December was a month of book acquisition frenzy – as if I had to buy up everything before the shops closed for one or two days on Christmas Day. (Well, I knew no one was going to buy books for me as a present, and I was right!) I was planning to calm down in the New Year, but a couple of things have slipped through the net since. Plus all of you horrendously well-read bloggers tempt with various tidbits which are sometimes available at the local library… My book trolley is groaning under the weight. But the time has now come to put all of these new books in their rightful place on my shelves, so that they can patiently wait to be read.
After reading my first novel by Turgenev as part of my Russians in the Snow, I wanted to explore more by this writer, so I got one of his earlier and one of his later books. Not necessarily the ones people recommended on Twitter, but the ones that sounded most appealing to me from the blurb (dangerous strategy, I know!).
A few days before Christmas, just as I started my holidays, Brigid Brophy’s daughter Kate Levey tweeted a little quiz about Brophy’s novels and life. My results were pretty woeful so I thought I should remedy that by reading two of her novels which come highly recommended: Jacqui liked both of them but it was her review of The King of a Rainy Country which made me choose that one, while Melissa was very pleasantly surprised by her first encounter with Brophy in Flesh.
As I was reading some German-language reviews of Marlen Haushofer, I came across the comment that she will always appeal to a niche audience, rather like Ilse Aichinger and Gerhard Fritsch, and will never have the acclaim (or controversy) of fellow Austrian writers Thomas Bernhard or Peter Handke or Elfriede Jelinek or Ingeborg Bachmann. I had read Aichinger before, but not much of Fritsch (who committed suicide at quite a young age). Plus, both of them are Viennese, so I consider them my ‘local’ people. As for Erich Kästner, he lived for a while in the city I hope to move to in the future, Berlin, but I came across his journal Notabene 45 about Germany during the dying days of WW2 and straight after in a review in the daily Viennese newsletter to which I subscribe – so again a connection to the city of my childhood.
I was having a conversation with one of my colleagues at work, who is of Nigerian descent but has lived in a very white middle-class neighbourhood in London and gone to a grammer school in Kent. She recommended this book The Scramble for Africa to me, which she read to understand a bit more about her own background. I have always been fascinated by the way the great powers carved up a continent for its riches, not unlike Eastern Europe, I suppose, being at the mercy of constantly shifting borders and alliances.
I attended a LRB session with the Nobel Prize winner Abdulrazak Gurnah being interviewed by Kamila Shamsie, after I very much enjoyed reading his novel Admiring Silence. So I was delighted to order a signed copy of his latest novel, After Lives, as well as finding a second-hand copy of his By the Sea.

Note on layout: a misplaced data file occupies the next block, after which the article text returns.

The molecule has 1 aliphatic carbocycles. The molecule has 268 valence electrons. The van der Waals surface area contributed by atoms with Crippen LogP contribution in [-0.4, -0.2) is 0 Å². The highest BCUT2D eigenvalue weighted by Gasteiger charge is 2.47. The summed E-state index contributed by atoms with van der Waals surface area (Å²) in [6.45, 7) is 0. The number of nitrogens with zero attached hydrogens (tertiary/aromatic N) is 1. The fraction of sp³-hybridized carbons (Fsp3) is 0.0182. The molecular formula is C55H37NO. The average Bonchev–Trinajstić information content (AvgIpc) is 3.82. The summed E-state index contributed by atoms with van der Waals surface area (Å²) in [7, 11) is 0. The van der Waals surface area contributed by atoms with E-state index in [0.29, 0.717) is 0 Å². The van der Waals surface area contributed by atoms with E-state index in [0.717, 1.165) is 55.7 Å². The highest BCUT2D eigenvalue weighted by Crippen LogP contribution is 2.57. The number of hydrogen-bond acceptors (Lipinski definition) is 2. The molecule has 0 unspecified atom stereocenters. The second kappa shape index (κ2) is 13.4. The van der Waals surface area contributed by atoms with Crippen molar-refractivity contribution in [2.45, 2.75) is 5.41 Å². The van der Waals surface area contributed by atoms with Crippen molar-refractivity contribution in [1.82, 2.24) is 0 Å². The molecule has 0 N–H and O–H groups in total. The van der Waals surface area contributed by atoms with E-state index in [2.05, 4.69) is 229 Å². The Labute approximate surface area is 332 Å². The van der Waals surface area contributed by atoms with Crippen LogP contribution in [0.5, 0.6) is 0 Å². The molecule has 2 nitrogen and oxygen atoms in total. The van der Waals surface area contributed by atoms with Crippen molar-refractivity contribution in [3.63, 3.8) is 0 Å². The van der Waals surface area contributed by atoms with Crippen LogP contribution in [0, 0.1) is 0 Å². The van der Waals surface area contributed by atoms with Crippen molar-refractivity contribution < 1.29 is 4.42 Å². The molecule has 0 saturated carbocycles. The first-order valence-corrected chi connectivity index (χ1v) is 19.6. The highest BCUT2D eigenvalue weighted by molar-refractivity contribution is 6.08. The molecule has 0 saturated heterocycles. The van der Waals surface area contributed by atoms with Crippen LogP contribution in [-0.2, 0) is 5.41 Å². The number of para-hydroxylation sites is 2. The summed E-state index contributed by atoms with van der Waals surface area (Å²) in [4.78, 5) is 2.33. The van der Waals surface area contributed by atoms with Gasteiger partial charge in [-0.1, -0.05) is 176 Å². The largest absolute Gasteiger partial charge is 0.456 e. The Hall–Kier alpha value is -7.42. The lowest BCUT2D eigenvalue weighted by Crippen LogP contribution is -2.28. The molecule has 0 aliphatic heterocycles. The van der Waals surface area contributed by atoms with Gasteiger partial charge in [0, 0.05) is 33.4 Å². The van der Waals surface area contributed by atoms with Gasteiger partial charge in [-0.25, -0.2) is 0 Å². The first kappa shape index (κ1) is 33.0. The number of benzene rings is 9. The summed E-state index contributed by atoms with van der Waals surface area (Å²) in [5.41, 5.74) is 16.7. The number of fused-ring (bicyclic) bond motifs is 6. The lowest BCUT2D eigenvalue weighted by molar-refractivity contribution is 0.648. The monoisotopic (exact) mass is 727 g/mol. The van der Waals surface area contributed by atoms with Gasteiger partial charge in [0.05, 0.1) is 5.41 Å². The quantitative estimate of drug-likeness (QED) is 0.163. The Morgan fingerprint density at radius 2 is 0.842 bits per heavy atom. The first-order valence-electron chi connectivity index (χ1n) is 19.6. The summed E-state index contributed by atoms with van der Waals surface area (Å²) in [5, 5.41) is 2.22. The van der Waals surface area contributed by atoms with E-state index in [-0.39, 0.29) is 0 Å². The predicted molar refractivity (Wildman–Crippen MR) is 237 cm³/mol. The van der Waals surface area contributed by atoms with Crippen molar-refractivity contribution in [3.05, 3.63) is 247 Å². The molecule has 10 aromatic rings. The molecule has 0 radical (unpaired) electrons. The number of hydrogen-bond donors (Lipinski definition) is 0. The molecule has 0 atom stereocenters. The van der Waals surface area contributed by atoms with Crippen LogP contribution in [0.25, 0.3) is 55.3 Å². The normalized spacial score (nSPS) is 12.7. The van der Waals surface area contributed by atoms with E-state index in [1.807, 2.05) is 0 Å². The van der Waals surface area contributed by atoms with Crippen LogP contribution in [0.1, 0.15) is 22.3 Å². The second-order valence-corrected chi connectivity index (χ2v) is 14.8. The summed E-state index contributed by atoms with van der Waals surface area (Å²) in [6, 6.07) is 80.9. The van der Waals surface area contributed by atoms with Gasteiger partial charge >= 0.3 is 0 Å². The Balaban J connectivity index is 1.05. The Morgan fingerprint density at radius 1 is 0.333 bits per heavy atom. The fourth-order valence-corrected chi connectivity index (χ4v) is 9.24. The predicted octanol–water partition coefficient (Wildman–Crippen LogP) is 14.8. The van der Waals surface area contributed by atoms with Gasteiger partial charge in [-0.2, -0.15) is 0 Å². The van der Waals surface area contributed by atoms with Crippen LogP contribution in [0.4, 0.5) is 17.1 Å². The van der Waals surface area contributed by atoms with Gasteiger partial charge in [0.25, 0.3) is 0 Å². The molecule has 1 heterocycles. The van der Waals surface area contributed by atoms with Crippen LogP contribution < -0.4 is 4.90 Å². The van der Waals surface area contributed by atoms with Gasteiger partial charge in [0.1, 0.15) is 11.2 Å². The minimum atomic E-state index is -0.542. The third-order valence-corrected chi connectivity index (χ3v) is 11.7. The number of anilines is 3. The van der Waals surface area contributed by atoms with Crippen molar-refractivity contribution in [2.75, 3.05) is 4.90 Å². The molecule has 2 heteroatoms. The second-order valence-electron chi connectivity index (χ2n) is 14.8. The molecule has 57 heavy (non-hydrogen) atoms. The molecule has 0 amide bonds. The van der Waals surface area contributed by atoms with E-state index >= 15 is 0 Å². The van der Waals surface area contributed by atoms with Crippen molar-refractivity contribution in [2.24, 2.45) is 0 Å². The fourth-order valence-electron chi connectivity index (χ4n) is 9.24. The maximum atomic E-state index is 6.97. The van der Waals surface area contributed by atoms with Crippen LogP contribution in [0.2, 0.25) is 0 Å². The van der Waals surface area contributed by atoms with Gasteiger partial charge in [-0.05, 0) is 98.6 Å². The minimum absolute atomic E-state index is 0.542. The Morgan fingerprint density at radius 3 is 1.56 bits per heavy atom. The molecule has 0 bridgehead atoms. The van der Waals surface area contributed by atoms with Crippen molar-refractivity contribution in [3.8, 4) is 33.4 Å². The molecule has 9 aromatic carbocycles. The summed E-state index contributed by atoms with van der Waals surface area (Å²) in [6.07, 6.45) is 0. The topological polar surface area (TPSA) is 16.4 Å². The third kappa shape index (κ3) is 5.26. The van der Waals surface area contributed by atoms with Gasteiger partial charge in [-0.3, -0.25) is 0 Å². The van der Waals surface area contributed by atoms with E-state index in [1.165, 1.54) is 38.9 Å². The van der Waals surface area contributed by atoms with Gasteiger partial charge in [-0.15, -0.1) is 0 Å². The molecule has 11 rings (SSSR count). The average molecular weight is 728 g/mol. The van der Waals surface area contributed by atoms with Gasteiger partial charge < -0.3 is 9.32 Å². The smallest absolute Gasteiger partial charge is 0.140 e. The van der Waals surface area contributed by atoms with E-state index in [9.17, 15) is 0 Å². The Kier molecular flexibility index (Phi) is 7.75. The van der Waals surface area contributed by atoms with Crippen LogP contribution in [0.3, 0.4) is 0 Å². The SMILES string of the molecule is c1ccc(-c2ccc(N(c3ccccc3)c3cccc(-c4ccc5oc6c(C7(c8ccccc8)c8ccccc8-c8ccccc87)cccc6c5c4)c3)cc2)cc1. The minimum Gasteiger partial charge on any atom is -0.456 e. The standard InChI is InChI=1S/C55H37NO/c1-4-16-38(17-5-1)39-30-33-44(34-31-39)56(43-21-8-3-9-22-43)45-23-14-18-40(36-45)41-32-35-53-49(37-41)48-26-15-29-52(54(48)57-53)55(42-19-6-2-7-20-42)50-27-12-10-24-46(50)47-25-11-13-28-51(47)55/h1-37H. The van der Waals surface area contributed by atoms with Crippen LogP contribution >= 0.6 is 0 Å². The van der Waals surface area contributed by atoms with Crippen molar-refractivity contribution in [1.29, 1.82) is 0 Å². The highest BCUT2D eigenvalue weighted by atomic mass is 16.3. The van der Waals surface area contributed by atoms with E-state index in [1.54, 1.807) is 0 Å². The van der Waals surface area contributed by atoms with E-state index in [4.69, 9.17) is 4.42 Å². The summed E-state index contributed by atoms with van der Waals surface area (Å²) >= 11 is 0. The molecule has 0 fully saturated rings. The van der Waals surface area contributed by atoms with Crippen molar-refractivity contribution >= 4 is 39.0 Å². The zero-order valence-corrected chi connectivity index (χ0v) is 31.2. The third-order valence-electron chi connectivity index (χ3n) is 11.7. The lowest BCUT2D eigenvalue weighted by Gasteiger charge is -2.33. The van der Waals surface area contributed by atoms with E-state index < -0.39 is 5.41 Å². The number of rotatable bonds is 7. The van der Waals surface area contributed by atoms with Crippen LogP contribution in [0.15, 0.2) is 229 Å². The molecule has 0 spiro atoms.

Lola Lafon trained to be a dancer for quite a while, as well as spending a good portion of her childhood in Romania, so I have a bit of an affinity for her work. I am therefore really pleased that Europa Editions have sent me the ARC for her latest novel to be translated into English, Reeling (which does have a ballet theme). Meanwhile, Fum d’Estampa has a new book of short fiction out by Catalan author Bel Olid, while Canongate has a quirky Korean novel about a sixty-five year old female contract killer entitled The Old Woman with the Knife.
The two books above (in this slightly shaky picture) winged their way towards me after hearing Liv Hooper, bookseller and one of my favourite bookish YouTubers, talk about them. Little Scratch is experimental fiction about an averag day in the life of an average woman, while The Least We Can Do is a manifesto about inclusivity and ethics, freedom of speech and moral discourse in the bookselling and publishing industry.
There was so much love for Rumer Godden from quite a range of bloggers in the past few years, especially HeavenAli, Harriet Devine and Fiction Fan, while Peter Leyland on Twitter said how much he had enjoyed listening to a radio adaptation of The Battle of Villa Fiorita, so I thought I’d expand my horizons beyond The Greengage Summer and The Black Narcissus. I’ve already read Villa Fiorita, which was good, but much sadder than I expected.
After the death of bell hooks, I just had to remind myself of her inspiring work, while various bloggers are to blame for the other temptations: Kaggsy was responsible for Gentleman Overboard, a neglected and strange little book; Guy Savage assured me I would love The Husbands; and I think I got Shelter after reading an interview with the author Jung Yun about her latest novel O Beautiful, which sounded less interesting to me.
I am now fully invested in the Brontë Sisters mystery series, so I got the latest (third one) from the library and am more than halfway through. For Your Own Good is our next Virtual Crime Book Club read, so I hope to finish it by the 31st of January, when we have our next meeting (I just picked it up today). As for The Appeal, yes, I admit, I succumbed to all the buzz about this and Janice Hallett’s even more recent one, The Twyford Code. It had better not be a disappointment, or I will blast all of my Twitterati!